into which they were divided by the Order. Extending from the French tower stood the French, with the lilies of France in their banners,--thence to Gate lay the stout Germans, with the eagle in their ensigns,from the Gate of St. George frowned the English,--after them came the Spaniards and the Knights of Auvergne,--then the Italians, in valour not inferior to any of the rest; and L«Isle Adam, the aged but active and heroic Grand Master, quitting his palace, took post hard by the church of

St. Mary of Victory,

whence he could best succour any point that should be hard pressed by the infidels.

Nothing could be more unsuccessful than the operations of the besiegers. The Knights destroyed their works, overturned their artillery with the cannons on the walls, and then, by sudden sorties, cut many Turks to pieces in the trenches they were digging. The assailants were discouraged, the Pashas in command confused, and, but for the arrival of Sultan Solyman himself with a reinforcement, which is stated as high as men, the Turks, who had suffered tremendous losses, must have retired. Even after the arrival of the Sultan, who forced his men to the deadly breach, and threw away human life without calculation or compunction, the siege proceeded very slowly, and the most determined resistance was made by the Knights at every point. The bulwark blown up was the English, but successive times did the brave warriors who


defended it drive the Turks back from the breach, and tear down the Mussulman flag they had planted there. When the siege had lasted months, many persons within the town proposed that the Knights should capitulate; but old L«Isle Adam, who seemed determined to be buried under the falling walls, would not listen to them; and though neglected and abandoned by all Christendom, and left to his own limited resources, he actually made good his defence for months longer; and even then, when his gunpowder and provisions were alike exhausted, obtained an honourable capitulation, with permission to retire with his surviving Knights whithersoever he might choose. Between the killed and wounded, and those who died of fevers and contagious disorders, the Turks are said to have lost upwards of men during the months' siege of Rhodes.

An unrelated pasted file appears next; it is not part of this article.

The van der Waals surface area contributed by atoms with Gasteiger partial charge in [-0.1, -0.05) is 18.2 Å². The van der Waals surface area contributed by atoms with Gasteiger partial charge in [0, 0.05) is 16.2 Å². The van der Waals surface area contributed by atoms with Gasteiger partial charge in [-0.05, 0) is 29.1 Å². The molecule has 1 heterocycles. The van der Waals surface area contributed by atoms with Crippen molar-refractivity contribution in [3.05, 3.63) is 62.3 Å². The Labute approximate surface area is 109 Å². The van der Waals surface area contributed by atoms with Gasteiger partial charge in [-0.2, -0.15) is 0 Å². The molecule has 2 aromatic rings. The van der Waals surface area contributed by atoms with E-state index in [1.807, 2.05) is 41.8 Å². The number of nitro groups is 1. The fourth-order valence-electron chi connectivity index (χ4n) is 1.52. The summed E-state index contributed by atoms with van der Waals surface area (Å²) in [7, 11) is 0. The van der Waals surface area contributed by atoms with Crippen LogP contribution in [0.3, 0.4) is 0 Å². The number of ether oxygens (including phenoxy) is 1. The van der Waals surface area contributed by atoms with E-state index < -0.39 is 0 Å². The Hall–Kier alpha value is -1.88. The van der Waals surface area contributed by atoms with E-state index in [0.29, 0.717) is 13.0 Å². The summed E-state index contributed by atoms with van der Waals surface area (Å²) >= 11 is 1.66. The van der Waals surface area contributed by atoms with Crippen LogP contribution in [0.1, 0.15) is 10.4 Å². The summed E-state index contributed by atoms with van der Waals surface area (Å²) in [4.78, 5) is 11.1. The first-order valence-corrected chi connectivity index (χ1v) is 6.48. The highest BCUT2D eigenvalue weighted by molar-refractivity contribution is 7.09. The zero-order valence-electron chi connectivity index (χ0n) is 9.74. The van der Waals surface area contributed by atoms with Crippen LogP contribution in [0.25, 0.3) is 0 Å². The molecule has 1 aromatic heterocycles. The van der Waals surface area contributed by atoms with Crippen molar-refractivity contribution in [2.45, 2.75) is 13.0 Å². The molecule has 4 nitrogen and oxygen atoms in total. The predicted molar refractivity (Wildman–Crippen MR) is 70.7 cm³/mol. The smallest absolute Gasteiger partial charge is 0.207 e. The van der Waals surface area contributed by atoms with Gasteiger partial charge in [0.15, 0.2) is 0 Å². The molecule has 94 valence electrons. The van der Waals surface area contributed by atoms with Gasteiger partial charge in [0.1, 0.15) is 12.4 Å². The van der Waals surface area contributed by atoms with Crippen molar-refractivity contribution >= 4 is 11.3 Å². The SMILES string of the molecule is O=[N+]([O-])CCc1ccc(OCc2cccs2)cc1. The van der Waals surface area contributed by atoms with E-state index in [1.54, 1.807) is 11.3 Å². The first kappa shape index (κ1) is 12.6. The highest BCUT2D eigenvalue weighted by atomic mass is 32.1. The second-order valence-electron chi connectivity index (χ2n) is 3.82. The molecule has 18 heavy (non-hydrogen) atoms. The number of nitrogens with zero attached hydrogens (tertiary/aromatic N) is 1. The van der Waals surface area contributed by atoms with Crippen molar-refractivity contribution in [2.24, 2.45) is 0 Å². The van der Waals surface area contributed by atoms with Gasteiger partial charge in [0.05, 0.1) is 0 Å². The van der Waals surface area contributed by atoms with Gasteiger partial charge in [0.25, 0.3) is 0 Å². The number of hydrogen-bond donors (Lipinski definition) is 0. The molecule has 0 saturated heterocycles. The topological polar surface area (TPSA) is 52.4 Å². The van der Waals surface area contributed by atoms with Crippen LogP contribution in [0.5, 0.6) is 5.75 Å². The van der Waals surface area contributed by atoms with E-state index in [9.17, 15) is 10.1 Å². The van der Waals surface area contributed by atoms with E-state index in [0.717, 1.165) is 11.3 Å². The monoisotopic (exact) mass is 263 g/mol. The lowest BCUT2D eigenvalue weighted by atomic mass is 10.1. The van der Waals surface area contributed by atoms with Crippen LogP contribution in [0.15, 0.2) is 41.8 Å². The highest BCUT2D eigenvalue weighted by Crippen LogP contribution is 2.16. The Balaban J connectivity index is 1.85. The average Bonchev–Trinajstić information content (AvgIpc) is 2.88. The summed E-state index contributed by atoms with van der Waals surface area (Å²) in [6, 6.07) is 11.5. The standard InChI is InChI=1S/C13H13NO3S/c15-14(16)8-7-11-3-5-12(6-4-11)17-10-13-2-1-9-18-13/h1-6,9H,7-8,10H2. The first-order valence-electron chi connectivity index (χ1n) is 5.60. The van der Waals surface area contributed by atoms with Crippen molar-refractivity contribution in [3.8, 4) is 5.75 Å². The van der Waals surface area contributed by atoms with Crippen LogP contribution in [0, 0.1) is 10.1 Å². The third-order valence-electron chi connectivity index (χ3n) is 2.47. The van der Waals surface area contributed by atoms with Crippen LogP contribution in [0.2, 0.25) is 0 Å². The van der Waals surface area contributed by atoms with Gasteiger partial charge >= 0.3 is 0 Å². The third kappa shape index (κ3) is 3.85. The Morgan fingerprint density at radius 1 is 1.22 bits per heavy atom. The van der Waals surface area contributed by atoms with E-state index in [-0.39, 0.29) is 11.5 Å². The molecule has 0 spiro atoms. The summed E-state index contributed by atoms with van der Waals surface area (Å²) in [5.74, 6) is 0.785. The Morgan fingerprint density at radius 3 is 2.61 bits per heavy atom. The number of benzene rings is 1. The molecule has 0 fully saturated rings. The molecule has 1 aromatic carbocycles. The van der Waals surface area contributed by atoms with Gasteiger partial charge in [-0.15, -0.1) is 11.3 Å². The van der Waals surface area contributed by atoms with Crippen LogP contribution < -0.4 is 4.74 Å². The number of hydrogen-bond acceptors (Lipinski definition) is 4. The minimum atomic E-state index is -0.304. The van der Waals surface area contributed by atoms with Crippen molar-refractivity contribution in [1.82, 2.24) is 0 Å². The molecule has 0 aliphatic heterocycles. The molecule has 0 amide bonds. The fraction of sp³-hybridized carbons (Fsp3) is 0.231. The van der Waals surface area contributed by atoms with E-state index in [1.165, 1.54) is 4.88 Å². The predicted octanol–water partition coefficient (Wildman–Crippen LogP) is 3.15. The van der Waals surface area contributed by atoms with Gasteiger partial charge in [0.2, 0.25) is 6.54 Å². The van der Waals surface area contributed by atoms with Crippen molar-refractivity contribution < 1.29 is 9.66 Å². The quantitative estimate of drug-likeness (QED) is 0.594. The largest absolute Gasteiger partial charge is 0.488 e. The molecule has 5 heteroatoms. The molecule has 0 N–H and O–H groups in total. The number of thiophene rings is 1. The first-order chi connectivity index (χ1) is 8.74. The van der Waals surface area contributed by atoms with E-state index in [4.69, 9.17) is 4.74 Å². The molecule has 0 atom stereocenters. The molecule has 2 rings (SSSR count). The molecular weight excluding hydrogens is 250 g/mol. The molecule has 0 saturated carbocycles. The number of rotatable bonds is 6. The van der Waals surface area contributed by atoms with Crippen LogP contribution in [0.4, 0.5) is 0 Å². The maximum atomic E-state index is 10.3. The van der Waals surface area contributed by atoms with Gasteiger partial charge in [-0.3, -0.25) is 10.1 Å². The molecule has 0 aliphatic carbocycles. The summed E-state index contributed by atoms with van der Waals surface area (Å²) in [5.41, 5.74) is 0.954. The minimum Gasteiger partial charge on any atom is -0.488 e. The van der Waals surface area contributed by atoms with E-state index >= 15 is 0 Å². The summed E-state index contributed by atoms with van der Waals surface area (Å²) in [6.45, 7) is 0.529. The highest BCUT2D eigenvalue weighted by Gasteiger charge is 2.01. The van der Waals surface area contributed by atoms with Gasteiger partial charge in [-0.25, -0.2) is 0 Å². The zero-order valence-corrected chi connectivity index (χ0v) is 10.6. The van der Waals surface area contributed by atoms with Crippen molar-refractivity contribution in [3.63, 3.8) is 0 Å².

There was a sort of barbaric grandeur, mixed with magnanimity, and now and then a gleam of gentle feeling, in Sultan Solyman. When he entered the city of Rhodes as a conqueror, he paid a respectful visit to the vanquished Grand Master, and, touched by his misfortunes, his resignation, and his age, he said to his officers on quitting L«Isle Adam,

It is not without pain that I force this Christian, at his time of life, to leave his dwelling.

During the century, and probably for some short period after their conquest of Rhodes, the Knights of St. John may have dwelt within their Priory of Clerkenwell, in the discharge of their vows of benevolence, employing their great possessions, according to the Bull of Pope Anastasius IV.,

for the maintenance of the poor.

They might have been seen, as the most favourable of their historians represent them to have been engaged, attending the sick, feeding the hungry, spending their own leisure in prayer and meditation, avoiding all idle pastimes-preserving the gravity becoming men dedicated to the service of the Cross. But it is unquestionable that before the end of the century they had incurred the hatred of the common people, and there is little doubt that they had deserved it by their tyranny and licentiousness. In the great rebellion of the Commons of Essex and Kent, in the reign of Richard II., their especial fury was directed against the houses and possessions of the Knights of St. John. The personal demeanour of the Prior of the Order might have somewhat provoked this rancour; for when the rebels had assembled on Blackheath, and demanded a conference with the King, Sir Robert Hales, who was not only the Prior of but Lord Treasurer of the kingdom, counselled only wrath and punishment. Their demands being reported

when this tale was told to the King, there were some that thought it best that he should go to them, and know what their meaning was; but Simon de Sudbury, the Archbishop of Canterbury, that was Lord Chancellor, and also Sir Robert Hales, Lord of

St. John's

, and as then Lord Treasurer, spake earnestly against that advice, and would not by any means that the King should go to such a sort of bare-legged ribalds; but rather they wished that he should take some order to abate the pride of such vile rascals.

[n.144.1]  But the rebels of Essex had previously displayed their animosity towards the belligerent Prior.

At that same time the great Prior of St. John of Jerusalem, by London, having a goodly and delectable manor in Essex, wherein was ordained victuals

and other necessaries for the use of a Chapter General, and great abundance of fair stuff,--of wines, arras, clothes, and other provision for the Knights brethren, --the Commons entered this manor, ate up the victuals and provision of wine,


tun, and spoiled the manor and the ground with great damage.

[n.145.1]  This passage gives us some notion how far, in , the Knights had departed from the original rules of the Order, to eat nothing but bread and water, and wear none but the coarsest garments. The vengeance of the rebels was no doubt especially directed towards the Knights of St. John from the open display of their riches. Amongst their acts after they entered London, when they had set loose the prisoners of the Marshalsea, and spoiled the goods and destroyed the records of , was the destruction of another manor belonging to the great Prior.